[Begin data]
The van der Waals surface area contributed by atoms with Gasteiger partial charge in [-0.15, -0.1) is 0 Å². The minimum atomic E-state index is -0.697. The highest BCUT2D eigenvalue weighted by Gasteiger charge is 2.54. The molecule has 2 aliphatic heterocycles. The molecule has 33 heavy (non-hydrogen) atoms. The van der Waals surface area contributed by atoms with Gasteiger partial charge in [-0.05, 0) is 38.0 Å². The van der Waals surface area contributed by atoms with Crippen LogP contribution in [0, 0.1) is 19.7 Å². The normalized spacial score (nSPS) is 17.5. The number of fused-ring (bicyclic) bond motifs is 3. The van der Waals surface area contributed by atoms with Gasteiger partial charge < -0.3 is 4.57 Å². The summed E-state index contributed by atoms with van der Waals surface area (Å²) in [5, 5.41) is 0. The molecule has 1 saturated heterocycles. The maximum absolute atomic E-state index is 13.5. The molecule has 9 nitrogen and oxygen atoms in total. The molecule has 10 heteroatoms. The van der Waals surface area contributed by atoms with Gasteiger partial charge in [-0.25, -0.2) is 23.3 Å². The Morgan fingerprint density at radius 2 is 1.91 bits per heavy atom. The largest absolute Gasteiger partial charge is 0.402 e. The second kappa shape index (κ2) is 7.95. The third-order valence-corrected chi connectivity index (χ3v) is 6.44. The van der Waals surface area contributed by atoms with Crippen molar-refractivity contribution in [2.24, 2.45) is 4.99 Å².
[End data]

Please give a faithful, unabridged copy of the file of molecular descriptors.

The van der Waals surface area contributed by atoms with Gasteiger partial charge in [-0.15, -0.1) is 0 Å². The minimum atomic E-state index is -0.697. The highest BCUT2D eigenvalue weighted by Gasteiger charge is 2.54. The molecule has 2 aliphatic heterocycles. The molecule has 33 heavy (non-hydrogen) atoms. The van der Waals surface area contributed by atoms with Gasteiger partial charge in [-0.05, 0) is 38.0 Å². The van der Waals surface area contributed by atoms with Crippen LogP contribution in [0, 0.1) is 19.7 Å². The normalized spacial score (nSPS) is 17.5. The number of fused-ring (bicyclic) bond motifs is 3. The van der Waals surface area contributed by atoms with Gasteiger partial charge < -0.3 is 4.57 Å². The summed E-state index contributed by atoms with van der Waals surface area (Å²) in [5, 5.41) is 0. The molecule has 1 saturated heterocycles. The maximum absolute atomic E-state index is 13.5. The molecule has 9 nitrogen and oxygen atoms in total. The molecule has 10 heteroatoms. The van der Waals surface area contributed by atoms with Gasteiger partial charge in [-0.25, -0.2) is 23.3 Å². The Morgan fingerprint density at radius 2 is 1.91 bits per heavy atom. The largest absolute Gasteiger partial charge is 0.402 e. The second kappa shape index (κ2) is 7.95. The third-order valence-corrected chi connectivity index (χ3v) is 6.44. The van der Waals surface area contributed by atoms with Crippen molar-refractivity contribution in [2.24, 2.45) is 4.99 Å².